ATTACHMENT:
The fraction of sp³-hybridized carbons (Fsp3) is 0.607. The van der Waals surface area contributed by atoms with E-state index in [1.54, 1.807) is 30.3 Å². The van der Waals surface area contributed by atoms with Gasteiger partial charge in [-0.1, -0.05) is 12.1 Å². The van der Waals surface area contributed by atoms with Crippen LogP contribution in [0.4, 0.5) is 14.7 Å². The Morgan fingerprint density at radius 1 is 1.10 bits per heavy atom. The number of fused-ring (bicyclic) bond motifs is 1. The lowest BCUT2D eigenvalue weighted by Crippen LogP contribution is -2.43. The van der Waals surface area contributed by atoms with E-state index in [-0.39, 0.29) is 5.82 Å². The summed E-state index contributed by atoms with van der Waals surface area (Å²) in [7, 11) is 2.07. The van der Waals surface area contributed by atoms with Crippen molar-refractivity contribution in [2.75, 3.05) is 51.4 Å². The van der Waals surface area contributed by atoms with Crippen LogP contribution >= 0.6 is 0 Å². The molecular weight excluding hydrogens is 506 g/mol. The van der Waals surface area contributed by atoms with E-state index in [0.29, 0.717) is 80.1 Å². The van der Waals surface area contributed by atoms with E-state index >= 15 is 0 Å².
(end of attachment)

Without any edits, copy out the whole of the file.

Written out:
The fraction of sp³-hybridized carbons (Fsp3) is 0.607. The van der Waals surface area contributed by atoms with E-state index in [1.54, 1.807) is 30.3 Å². The van der Waals surface area contributed by atoms with Gasteiger partial charge in [-0.1, -0.05) is 12.1 Å². The van der Waals surface area contributed by atoms with Crippen LogP contribution in [0.4, 0.5) is 14.7 Å². The Morgan fingerprint density at radius 1 is 1.10 bits per heavy atom. The number of fused-ring (bicyclic) bond motifs is 1. The lowest BCUT2D eigenvalue weighted by Crippen LogP contribution is -2.43. The van der Waals surface area contributed by atoms with E-state index in [-0.39, 0.29) is 5.82 Å². The summed E-state index contributed by atoms with van der Waals surface area (Å²) in [7, 11) is 2.07. The van der Waals surface area contributed by atoms with Crippen molar-refractivity contribution in [2.75, 3.05) is 51.4 Å². The van der Waals surface area contributed by atoms with Crippen LogP contribution >= 0.6 is 0 Å². The molecular weight excluding hydrogens is 506 g/mol. The van der Waals surface area contributed by atoms with E-state index in [0.29, 0.717) is 80.1 Å². The van der Waals surface area contributed by atoms with E-state index >= 15 is 0 Å².